Archive for the ‘Enlarged Pores’ Category

Understanding Enlarged Pores

Thursday, November 1st, 2012

Enlarged pores cause confusion and frustration for many acne sufferers. Hopefully this video will help those who are still struggling with them.





Hope it helps,
-Dr. Neal




©2012 “Understanding Enlarged Pores” by Dr. Neal Schwartz

One Response to “Understanding Enlarged Pores”

  1. Anonymous Says:

    Wow. Best movie clip ever. That cleared up SO much for me.

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Enlarged Pores?

Friday, August 12th, 2011

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Large pores are confusing and upsetting for many people. Hopefully this post will help you get your head around this situation.


When oil and debris plug up a pore, it mechanically dilates. That’s it, there is no other complicated process. When the emotion is removed from the situation, it becomes as straight forward as any other physical dilation. Blackheads, pimples, and oily skin all have the ability to enlarge pores. If the offending agent is completely removed, the currently dilated pore will do one of three things:


It will either retract back to its original size, partially decrease in size, or remain fully dilated. The amount of retraction and healing is usually dependent on skin type, age, and how long the offending agent was in place.

For example, Let’s say you have a large single blackhead in your back for 4 years. If this large old blackhead is removed, chances are it’s going to leave a visible hole. It’s the concept of “wear and tear” similar to older skin or heavy piercings weighing down the skin.


FAQ: What can I do to treat my large pores?!?

While there are many things you can do to improve the cosmetic appearance of your pores, the first thing I recommend is to grieve over the real wear and tear you have just endured. Enlarged pores are similar to 3D scars in that they need to first be grieved over, and then they can be unemotionally and skillfully worked on.


The biggest mistake I witness in the attempt to fix enlarged pores is the lack of understanding of the “offending agent” as mentioned above. You see, if your skin is still active with blackheads, pimples, or even just oily without bumps, you are not yet ready to focus on your wear and tear. Exactly like acne scarring, it’s a stepwise process of first obtaining total inactivation and then cleaning up the aftermath. Any other order of operations will cause repeated failure, frustration, and money wasted on expensive cosmetic procedures.




I’ll outline how to approach the treatment of enlarged pores:

1) You must first gain total control of your oil, blackheads, and pimples. The pores will never start retracting until the dilating force is totally controlled. This control can be obtained in many ways but know that partial inactivation may not cut it in regards to the appearance of pores.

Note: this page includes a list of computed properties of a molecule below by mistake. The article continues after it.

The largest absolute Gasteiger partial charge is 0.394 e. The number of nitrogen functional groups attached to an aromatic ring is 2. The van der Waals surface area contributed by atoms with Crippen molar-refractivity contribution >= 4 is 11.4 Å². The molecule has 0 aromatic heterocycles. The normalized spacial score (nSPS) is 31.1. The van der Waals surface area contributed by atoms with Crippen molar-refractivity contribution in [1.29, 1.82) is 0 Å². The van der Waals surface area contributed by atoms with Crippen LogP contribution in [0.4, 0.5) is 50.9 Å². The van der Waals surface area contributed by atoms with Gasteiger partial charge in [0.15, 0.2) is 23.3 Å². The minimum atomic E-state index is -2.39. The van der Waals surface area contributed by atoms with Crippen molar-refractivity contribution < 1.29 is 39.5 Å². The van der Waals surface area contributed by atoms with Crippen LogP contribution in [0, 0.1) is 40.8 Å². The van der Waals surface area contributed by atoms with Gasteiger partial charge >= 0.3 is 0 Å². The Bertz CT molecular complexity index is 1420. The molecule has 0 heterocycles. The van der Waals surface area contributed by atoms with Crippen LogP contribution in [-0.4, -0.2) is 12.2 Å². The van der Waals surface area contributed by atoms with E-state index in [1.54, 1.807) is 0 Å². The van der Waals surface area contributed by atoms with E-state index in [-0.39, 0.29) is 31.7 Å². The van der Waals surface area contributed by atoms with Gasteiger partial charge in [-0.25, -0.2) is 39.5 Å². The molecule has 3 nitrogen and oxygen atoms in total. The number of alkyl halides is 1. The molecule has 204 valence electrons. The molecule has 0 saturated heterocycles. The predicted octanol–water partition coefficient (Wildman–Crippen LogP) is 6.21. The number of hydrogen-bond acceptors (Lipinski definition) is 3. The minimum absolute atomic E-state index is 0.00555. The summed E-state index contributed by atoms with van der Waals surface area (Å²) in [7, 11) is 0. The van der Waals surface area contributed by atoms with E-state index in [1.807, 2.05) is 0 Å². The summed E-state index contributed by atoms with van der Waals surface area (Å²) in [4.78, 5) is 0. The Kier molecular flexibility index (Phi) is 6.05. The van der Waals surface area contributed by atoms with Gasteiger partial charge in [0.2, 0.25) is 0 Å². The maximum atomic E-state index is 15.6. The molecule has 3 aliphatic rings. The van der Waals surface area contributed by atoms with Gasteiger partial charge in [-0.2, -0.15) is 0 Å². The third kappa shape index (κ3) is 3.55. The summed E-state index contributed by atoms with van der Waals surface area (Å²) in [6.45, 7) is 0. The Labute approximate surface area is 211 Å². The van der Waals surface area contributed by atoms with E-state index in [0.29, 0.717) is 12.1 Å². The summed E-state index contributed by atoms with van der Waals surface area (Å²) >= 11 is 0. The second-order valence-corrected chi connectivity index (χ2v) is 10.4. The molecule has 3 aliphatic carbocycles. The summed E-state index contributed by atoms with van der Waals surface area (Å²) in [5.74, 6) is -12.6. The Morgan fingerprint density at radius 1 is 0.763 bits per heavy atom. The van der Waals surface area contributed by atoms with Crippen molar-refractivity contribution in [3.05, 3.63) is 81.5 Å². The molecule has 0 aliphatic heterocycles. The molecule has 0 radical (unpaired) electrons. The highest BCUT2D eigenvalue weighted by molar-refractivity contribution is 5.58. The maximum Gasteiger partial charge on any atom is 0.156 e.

2) You’ll need a daily cosmetic routine that will act to remove the top layers skin around each pore. This will effectively make the hole less visible. (see illustration below) I have designed a special kit for this situation called the exfoliation kit for sensitive skin. It is only intended for those who are in total control of the activity. If not in total control, see the starter kits for acne bootcamp first.

3) If you are still not satisfied with your pore size after you have properly grieved, gained total inactivation, and have a masterful daily cosmetic routine, there are many professional procedures that can be added into the routine. Chemical peels, microdermabrasion, lasers, and surgery are all examples of things you can indulge in if you still can’t find aesthetic satisfaction.


My experience has been that people are not mastering numbers 1 and 2 above. Rather, they are spending thousands of dollars on procedures that are less effective when the other elements are not yet in place. Try to focus on the concept of a “stepwise process”.




(Use the cone illustration below to understand how the appearance of inactivated pores can be improved. When the top layers of skin are safely removed, the orifice diameter gets smaller. Imagine the top sections of this cone being removed at the horizontal lines)
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Did that illustration help?




Unlike active skin and inflammation, when working on cosmetic issues it is important to stay non-urgent. There is no rush to get a dangerous or expensive cosmetic procedure. It’s important to grieve over the small trauma that has already occurred and it’s important to set goals that are based in relative improvement with the aim of achieving the threshold of aesthetic satisfaction.

hope this helps,
-Dr. Neal




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